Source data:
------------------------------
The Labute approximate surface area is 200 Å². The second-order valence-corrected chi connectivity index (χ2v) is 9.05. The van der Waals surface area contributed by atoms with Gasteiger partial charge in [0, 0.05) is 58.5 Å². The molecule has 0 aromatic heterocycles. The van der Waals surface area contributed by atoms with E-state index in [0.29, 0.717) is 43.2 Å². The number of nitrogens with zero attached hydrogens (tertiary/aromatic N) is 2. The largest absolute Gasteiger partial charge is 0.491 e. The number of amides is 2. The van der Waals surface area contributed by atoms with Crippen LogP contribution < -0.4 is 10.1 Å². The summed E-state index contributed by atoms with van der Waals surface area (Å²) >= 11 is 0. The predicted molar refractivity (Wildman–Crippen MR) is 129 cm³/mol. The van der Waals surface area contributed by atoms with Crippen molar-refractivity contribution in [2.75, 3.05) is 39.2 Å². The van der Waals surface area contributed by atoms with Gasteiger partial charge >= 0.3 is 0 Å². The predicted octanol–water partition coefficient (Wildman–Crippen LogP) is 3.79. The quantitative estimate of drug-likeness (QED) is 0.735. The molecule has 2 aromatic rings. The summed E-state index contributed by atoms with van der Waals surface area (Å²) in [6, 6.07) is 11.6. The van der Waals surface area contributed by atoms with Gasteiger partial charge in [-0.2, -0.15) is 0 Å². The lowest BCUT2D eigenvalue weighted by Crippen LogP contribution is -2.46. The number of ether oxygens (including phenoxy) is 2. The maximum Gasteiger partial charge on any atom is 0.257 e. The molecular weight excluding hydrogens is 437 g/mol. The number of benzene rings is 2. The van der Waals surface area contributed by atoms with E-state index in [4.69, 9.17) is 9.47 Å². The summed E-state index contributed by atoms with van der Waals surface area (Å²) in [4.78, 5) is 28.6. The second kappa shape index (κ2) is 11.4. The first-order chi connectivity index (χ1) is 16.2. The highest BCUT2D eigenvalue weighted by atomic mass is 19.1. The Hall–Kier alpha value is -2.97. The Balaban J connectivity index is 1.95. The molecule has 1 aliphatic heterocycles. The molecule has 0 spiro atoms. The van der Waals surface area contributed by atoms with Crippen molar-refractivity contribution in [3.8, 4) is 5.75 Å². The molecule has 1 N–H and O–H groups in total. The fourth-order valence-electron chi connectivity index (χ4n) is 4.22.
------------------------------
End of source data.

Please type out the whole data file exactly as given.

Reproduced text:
The Labute approximate surface area is 200 Å². The second-order valence-corrected chi connectivity index (χ2v) is 9.05. The van der Waals surface area contributed by atoms with Gasteiger partial charge in [0, 0.05) is 58.5 Å². The molecule has 0 aromatic heterocycles. The van der Waals surface area contributed by atoms with E-state index in [0.29, 0.717) is 43.2 Å². The number of nitrogens with zero attached hydrogens (tertiary/aromatic N) is 2. The largest absolute Gasteiger partial charge is 0.491 e. The number of amides is 2. The van der Waals surface area contributed by atoms with Crippen LogP contribution < -0.4 is 10.1 Å². The summed E-state index contributed by atoms with van der Waals surface area (Å²) >= 11 is 0. The predicted molar refractivity (Wildman–Crippen MR) is 129 cm³/mol. The van der Waals surface area contributed by atoms with Crippen molar-refractivity contribution in [2.75, 3.05) is 39.2 Å². The van der Waals surface area contributed by atoms with Gasteiger partial charge >= 0.3 is 0 Å². The predicted octanol–water partition coefficient (Wildman–Crippen LogP) is 3.79. The quantitative estimate of drug-likeness (QED) is 0.735. The molecule has 2 aromatic rings. The summed E-state index contributed by atoms with van der Waals surface area (Å²) in [6, 6.07) is 11.6. The van der Waals surface area contributed by atoms with Gasteiger partial charge in [-0.2, -0.15) is 0 Å². The lowest BCUT2D eigenvalue weighted by Crippen LogP contribution is -2.46. The number of ether oxygens (including phenoxy) is 2. The maximum Gasteiger partial charge on any atom is 0.257 e. The molecular weight excluding hydrogens is 437 g/mol. The number of benzene rings is 2. The van der Waals surface area contributed by atoms with E-state index in [4.69, 9.17) is 9.47 Å². The summed E-state index contributed by atoms with van der Waals surface area (Å²) in [4.78, 5) is 28.6. The second kappa shape index (κ2) is 11.4. The first-order chi connectivity index (χ1) is 16.2. The highest BCUT2D eigenvalue weighted by atomic mass is 19.1. The Hall–Kier alpha value is -2.97. The Balaban J connectivity index is 1.95. The molecule has 1 aliphatic heterocycles. The molecule has 0 spiro atoms. The van der Waals surface area contributed by atoms with Crippen molar-refractivity contribution in [3.8, 4) is 5.75 Å². The molecule has 1 N–H and O–H groups in total. The fourth-order valence-electron chi connectivity index (χ4n) is 4.22.